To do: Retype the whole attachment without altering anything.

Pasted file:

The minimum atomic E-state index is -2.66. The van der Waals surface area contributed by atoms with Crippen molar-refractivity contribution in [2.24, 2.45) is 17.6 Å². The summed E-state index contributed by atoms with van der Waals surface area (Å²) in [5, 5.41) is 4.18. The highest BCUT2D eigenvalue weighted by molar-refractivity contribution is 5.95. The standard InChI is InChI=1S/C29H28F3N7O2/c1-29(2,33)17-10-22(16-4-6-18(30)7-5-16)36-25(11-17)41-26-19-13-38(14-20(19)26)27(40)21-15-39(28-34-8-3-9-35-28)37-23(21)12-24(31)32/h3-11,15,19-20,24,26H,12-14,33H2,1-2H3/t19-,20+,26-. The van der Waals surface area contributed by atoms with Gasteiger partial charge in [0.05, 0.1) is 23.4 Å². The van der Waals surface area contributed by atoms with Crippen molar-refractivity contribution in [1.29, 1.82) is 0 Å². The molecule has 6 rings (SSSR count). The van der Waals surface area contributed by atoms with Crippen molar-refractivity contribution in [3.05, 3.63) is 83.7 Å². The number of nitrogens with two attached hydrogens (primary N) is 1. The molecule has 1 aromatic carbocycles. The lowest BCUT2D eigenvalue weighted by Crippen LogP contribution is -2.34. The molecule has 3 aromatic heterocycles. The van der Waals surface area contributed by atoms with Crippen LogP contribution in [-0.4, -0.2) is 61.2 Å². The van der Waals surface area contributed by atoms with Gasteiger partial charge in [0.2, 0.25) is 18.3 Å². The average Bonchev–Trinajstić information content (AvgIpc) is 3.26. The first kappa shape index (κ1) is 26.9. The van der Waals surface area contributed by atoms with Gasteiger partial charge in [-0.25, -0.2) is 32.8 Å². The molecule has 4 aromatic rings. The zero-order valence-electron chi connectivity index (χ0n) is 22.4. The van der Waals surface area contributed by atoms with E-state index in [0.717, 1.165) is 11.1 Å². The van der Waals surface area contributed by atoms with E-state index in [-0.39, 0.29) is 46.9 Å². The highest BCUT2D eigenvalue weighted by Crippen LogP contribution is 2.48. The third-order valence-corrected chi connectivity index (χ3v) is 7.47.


The minimum atomic E-state index is -2.66. The van der Waals surface area contributed by atoms with Crippen molar-refractivity contribution in [2.24, 2.45) is 17.6 Å². The summed E-state index contributed by atoms with van der Waals surface area (Å²) in [5, 5.41) is 4.18. The highest BCUT2D eigenvalue weighted by molar-refractivity contribution is 5.95. The standard InChI is InChI=1S/C29H28F3N7O2/c1-29(2,33)17-10-22(16-4-6-18(30)7-5-16)36-25(11-17)41-26-19-13-38(14-20(19)26)27(40)21-15-39(28-34-8-3-9-35-28)37-23(21)12-24(31)32/h3-11,15,19-20,24,26H,12-14,33H2,1-2H3/t19-,20+,26-. The van der Waals surface area contributed by atoms with Gasteiger partial charge in [0.05, 0.1) is 23.4 Å². The van der Waals surface area contributed by atoms with Crippen molar-refractivity contribution in [1.29, 1.82) is 0 Å². The molecule has 6 rings (SSSR count). The van der Waals surface area contributed by atoms with Crippen molar-refractivity contribution in [3.05, 3.63) is 83.7 Å². The number of nitrogens with two attached hydrogens (primary N) is 1. The molecule has 1 aromatic carbocycles. The lowest BCUT2D eigenvalue weighted by Crippen LogP contribution is -2.34. The molecule has 3 aromatic heterocycles. The van der Waals surface area contributed by atoms with Crippen LogP contribution in [-0.4, -0.2) is 61.2 Å². The van der Waals surface area contributed by atoms with Gasteiger partial charge in [0.2, 0.25) is 18.3 Å². The average Bonchev–Trinajstić information content (AvgIpc) is 3.26. The first kappa shape index (κ1) is 26.9. The van der Waals surface area contributed by atoms with Gasteiger partial charge in [-0.25, -0.2) is 32.8 Å². The molecule has 4 aromatic rings. The zero-order valence-electron chi connectivity index (χ0n) is 22.4. The van der Waals surface area contributed by atoms with E-state index in [0.717, 1.165) is 11.1 Å². The van der Waals surface area contributed by atoms with E-state index in [-0.39, 0.29) is 46.9 Å². The highest BCUT2D eigenvalue weighted by Crippen LogP contribution is 2.48. The third-order valence-corrected chi connectivity index (χ3v) is 7.47.